At MacLachlan & Donaldson, we maintain that everyone has IP, even if they don’t know about it.  Even Santa Claus might need to consider IP protection after a busy year of toy creation:


“Ok, Mr Claus we have a lot to discuss regarding the protection of your Intellectual Property (IP).


I note that, by limiting the number of persons in the know and through judicious use of Non-Disclosure Agreements, you have taken steps to create trade secrets for the method by which you are able to travel so fast, circumvent security systems and enter dwellings. .  That’s great


I understand that the Elves have been busy this near inventing new toys to deliver to all the children.  I assume you’ve had all the necessary clearance searches done to make sure you are not infringing existing IP?  If not, that needs to be done as soon as possible as a first step. 


Then we need to identify which of these new toys is novel, involves an inventive step and is industrially applicable in order to get the patents filed to be able to prevent other from manufacturing them.  We will need the patent applications filed before Christmas Eve so that the novelty in the invention, or improvement, isn’t destroyed by the public disclosure of the product.  Since they were invented by the Elves in your employ, we’ll also need to get those involved to sign Employee Rights Acknowledgements.


Also, if any of the new toys have a novel shape or appearance, it may be worth protecting that by filing design registrations.  Not so much an urgency on that, as we have 12 months from the time the products enter the public domain, but best to get it sorted as soon as possible.


Then, of course, you’ll need to consider protecting the signs which you are going to use to distinguish the toys as originating from you, those badges of origin, that is the names, logos, slogans, etc..   You can do this by registering them as trade marks in all the countries you are going to be offering the goods.  We always say better to protect before you promote so let’s get that started as early as possible too.


I think we also need to talk about the number of persons out there passing themselves off as you.  Children everywhere are lining up to meet “Santa Claus”, and to be entertained by, and receive a gift from, him but the majority are imitators.  In many countries you have accrued significant goodwill in the names Santa Claus and Father Christmas.  The use of those names in combination with individuals dressing up in imitation costumes, even going as far as to don artificial whiskers, misrepresents that the services they are offering, i.e., entertaining children and delivering gifts, are from you.  Children everywhere are being deceived into believing they have met with the “real” Santa Claus.  This could substantially damage your reputation.  In many jurisdictions, we could take passing-off action to prevent the continuation of these activities.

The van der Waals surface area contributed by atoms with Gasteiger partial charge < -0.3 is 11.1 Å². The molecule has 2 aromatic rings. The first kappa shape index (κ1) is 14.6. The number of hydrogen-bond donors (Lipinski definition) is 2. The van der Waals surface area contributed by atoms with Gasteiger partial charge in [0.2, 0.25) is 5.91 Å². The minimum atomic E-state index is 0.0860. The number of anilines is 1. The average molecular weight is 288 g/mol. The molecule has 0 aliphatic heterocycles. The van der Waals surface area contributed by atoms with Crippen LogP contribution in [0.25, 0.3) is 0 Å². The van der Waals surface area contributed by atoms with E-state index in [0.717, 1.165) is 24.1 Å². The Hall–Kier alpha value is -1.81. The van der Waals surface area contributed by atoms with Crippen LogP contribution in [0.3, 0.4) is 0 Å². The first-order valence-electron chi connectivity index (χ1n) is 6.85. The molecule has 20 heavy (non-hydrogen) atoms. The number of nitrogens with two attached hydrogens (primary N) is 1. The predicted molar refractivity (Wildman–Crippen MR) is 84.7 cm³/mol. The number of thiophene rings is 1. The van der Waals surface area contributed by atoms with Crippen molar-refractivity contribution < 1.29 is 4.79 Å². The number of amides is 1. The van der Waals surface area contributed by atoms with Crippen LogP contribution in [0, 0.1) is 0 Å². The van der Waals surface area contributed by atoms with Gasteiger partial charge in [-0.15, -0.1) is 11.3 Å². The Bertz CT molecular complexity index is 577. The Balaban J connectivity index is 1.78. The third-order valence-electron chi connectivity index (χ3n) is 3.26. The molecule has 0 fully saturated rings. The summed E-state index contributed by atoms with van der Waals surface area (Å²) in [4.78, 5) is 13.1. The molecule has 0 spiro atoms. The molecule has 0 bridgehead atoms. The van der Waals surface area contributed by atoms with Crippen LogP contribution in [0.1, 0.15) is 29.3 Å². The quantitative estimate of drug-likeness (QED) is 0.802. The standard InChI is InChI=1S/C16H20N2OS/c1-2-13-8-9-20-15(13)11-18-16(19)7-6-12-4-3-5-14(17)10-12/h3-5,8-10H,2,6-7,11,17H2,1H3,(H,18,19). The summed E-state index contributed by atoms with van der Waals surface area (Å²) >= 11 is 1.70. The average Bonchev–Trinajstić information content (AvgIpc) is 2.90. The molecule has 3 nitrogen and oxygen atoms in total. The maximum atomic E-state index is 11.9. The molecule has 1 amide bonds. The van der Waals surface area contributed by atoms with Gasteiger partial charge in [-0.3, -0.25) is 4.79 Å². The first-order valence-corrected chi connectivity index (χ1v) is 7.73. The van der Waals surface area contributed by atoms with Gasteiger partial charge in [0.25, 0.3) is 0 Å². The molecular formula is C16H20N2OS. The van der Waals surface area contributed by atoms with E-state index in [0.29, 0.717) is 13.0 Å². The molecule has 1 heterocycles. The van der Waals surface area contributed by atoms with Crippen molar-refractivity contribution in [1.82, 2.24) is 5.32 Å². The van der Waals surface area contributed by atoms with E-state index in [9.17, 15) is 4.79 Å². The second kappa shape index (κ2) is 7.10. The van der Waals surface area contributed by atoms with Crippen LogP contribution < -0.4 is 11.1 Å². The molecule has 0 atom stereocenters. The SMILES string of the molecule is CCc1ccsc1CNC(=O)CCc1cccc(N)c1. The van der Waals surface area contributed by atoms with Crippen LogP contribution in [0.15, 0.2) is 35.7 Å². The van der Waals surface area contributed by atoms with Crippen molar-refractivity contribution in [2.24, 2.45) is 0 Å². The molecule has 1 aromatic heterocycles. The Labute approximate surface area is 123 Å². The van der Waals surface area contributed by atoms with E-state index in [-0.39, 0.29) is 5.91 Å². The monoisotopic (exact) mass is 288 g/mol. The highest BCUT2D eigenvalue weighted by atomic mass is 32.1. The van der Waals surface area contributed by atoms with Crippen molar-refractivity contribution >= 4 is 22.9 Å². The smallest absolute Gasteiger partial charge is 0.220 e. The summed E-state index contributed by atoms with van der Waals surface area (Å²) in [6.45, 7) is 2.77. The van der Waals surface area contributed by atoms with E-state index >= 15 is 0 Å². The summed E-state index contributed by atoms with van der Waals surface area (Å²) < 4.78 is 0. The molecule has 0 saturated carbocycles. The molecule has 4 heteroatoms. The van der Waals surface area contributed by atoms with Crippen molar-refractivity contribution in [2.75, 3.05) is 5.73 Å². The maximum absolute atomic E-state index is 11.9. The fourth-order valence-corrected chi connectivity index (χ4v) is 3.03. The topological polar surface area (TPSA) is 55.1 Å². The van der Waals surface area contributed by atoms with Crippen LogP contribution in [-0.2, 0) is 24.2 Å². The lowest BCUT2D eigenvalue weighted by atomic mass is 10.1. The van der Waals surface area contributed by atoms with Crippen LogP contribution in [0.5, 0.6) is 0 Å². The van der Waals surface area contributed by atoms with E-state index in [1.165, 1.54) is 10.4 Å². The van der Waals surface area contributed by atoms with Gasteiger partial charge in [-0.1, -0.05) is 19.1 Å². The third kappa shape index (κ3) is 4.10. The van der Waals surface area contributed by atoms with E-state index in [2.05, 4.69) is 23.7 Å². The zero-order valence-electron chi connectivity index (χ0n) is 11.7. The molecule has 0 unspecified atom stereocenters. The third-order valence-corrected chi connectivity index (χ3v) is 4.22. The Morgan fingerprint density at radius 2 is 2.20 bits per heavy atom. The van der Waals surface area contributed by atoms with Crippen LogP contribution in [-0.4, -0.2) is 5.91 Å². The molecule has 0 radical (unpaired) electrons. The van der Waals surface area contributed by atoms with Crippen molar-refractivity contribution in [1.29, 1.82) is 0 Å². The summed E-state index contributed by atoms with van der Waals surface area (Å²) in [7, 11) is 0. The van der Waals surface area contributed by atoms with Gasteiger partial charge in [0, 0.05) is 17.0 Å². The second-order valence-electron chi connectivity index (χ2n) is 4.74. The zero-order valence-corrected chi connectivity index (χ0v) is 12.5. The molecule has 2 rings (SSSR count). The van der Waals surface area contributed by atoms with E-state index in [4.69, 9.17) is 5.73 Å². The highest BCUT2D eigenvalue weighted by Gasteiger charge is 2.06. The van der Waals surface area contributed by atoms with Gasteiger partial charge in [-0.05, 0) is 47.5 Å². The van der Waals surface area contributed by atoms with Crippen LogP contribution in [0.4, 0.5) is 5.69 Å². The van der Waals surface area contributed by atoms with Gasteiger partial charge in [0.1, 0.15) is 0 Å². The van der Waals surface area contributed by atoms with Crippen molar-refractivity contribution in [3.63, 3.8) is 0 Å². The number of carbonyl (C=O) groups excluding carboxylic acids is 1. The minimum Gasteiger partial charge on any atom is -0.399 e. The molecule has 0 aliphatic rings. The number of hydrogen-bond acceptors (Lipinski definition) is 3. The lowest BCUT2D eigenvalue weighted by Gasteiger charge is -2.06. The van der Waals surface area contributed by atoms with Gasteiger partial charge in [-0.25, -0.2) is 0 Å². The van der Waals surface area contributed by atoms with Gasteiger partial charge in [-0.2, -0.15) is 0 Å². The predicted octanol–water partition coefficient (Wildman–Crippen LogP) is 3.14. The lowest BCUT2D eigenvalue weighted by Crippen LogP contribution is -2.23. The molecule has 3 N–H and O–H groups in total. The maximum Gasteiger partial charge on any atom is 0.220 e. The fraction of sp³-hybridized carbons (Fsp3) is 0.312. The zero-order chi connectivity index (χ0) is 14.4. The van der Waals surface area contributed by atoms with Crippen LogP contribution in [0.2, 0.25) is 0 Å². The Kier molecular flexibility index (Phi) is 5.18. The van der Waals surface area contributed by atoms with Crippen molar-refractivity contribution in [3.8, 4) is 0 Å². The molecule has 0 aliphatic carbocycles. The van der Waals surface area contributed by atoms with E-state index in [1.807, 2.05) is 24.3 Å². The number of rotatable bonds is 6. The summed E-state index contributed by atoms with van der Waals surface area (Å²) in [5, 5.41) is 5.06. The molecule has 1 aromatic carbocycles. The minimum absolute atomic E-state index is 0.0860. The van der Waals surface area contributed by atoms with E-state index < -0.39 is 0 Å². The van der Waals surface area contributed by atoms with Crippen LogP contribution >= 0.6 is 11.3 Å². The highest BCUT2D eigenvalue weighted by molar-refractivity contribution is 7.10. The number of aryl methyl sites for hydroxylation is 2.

Tackling the use of your name and image on merchandise may also be an option.  Companies use the names Santa Claus and Father Christmas left right and centre to promote their products.  Look at Coca Cola, they have used your image so much that they have had a tangible effect on the way consumers view you.  Instead of your green robes and stern demeanour, consumers see you as a happy go lucky figure dressed in red and white.  Your image is used in such a way by them that it suggests you have more than a passing-acquaintance with the Coca Cola beverage, that you actually endorse their products. 


Lastly, since copyright may automatically have come into existence upon the creation of your ‘Naughty or Nice List’, I recommend placing the copyright symbol along with the year and your name on the document as a warning that that copying such an important document, which has taken time and effort to compile, would be a breach of your copyright.”


Have you, like Mr Claus, invented anything this year? Does your business have a mark which should be registered as a trade mark?  Contact MacLachlan & Donaldson at or and our attorneys can help you manage your IP.


Merry Christmas!